Currently, employers can provide tax-free tuition assistance, which allows their employees to receive up to $5,250 per year toward qualified education expenses as a benefit. The CARES Act allows employers to use the $5,250 toward each employee’s student loans, tax-free to the employee through the end of 2020. If your employer offers this benefit, you may want to ask about the benefit for your student loan.
The CARES Act has suspended payments due and interest accrual (retroactive to March 13, 2020) through Sept. 30, 2020 for student loans held by the Department of Education, including most federal loans. The Act excludes Perkins Loans owned by the institution you attended and Federal Family Education Loans owned by commercial lenders. If these lenders will not provide you with any help, there may be an opportunity to consolidate these loans that are not owned by the Department of Education into a Direct Consolidation Loan.
You may want to contact your service provider to confirm the type of loan you hold. You can also login online to see if the interest and payments have been suspended. If they have not been suspended and you think they should be, you may want to reach out to your lender, as some may not be automatic.
The suspension does not include private student loans. You may want to contact your service provider to see if they are offering any relief during this time.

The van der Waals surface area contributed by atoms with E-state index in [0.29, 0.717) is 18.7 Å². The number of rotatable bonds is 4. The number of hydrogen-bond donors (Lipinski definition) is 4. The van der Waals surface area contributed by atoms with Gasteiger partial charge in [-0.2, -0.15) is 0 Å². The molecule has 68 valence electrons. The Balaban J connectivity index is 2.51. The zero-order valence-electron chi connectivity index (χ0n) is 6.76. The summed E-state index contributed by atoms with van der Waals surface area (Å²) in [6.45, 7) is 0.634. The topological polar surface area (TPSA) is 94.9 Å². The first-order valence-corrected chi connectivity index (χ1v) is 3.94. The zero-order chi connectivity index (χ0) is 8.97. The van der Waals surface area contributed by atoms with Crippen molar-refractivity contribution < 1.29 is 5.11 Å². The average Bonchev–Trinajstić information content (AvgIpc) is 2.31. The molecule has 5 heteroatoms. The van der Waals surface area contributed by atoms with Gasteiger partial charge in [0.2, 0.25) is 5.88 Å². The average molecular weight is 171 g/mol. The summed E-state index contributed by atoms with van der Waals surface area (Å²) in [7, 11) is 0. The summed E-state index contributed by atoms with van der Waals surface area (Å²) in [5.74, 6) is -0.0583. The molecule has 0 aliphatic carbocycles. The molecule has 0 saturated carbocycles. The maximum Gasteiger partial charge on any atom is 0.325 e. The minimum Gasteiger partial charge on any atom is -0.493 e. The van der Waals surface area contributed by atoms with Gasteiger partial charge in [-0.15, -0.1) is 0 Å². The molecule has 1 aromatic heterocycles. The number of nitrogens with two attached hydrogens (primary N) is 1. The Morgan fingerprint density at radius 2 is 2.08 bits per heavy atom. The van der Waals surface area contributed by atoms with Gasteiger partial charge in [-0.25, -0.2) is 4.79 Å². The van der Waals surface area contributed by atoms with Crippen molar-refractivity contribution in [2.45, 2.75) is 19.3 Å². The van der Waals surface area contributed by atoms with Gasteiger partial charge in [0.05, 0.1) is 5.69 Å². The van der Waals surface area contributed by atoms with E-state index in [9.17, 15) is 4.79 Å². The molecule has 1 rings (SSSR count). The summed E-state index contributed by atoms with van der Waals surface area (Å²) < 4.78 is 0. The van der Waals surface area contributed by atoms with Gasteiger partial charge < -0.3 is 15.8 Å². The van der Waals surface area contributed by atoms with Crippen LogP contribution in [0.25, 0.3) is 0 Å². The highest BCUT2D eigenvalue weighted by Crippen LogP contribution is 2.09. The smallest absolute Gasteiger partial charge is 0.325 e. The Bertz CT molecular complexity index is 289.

If your income has not been affected by the virus and you can afford to make the payments, it is a good time to make headway on your loans because your entire payment will go to the principal! If you have auto-debit payments set up, these will be stopped. You can simply make manual payments online or ask your lender to opt out of the forbearance to continue the payments.
If you cannot afford the payments, you can simply stop paying for now. In fact, you can get a refund on any payment that you make during this period of forbearance (March 13, 2020 – Sept. 30, 2020). Each month during the suspension will count as if you had made a payment. This is helpful for borrowers with loans in default or those working toward loan forgiveness through programs such as Public Service Loan Forgiveness, as it will still count for them.
Additionally, for current students, the CARES Act includes several measures to help allow you to continue your studies or not penalize you if you can’t due to the virus. If a student drops a certain number of classes or withdraws from school, many loans and Pell Grants have to be repaid or a portion repaid. This has been waived in the CARES Act. Further, if you or your parents have income loss because of COVID-19, there may be funds available to help with grants and costs that may allow you to stay in school.
If you have questions specific to your situation, contact the Experts at Henssler Financial:
- Experts Request Form
- Email: email@example.com
- Phone: 770-429-9166
- Join the Conversation in Our Coronavirus Facebook Group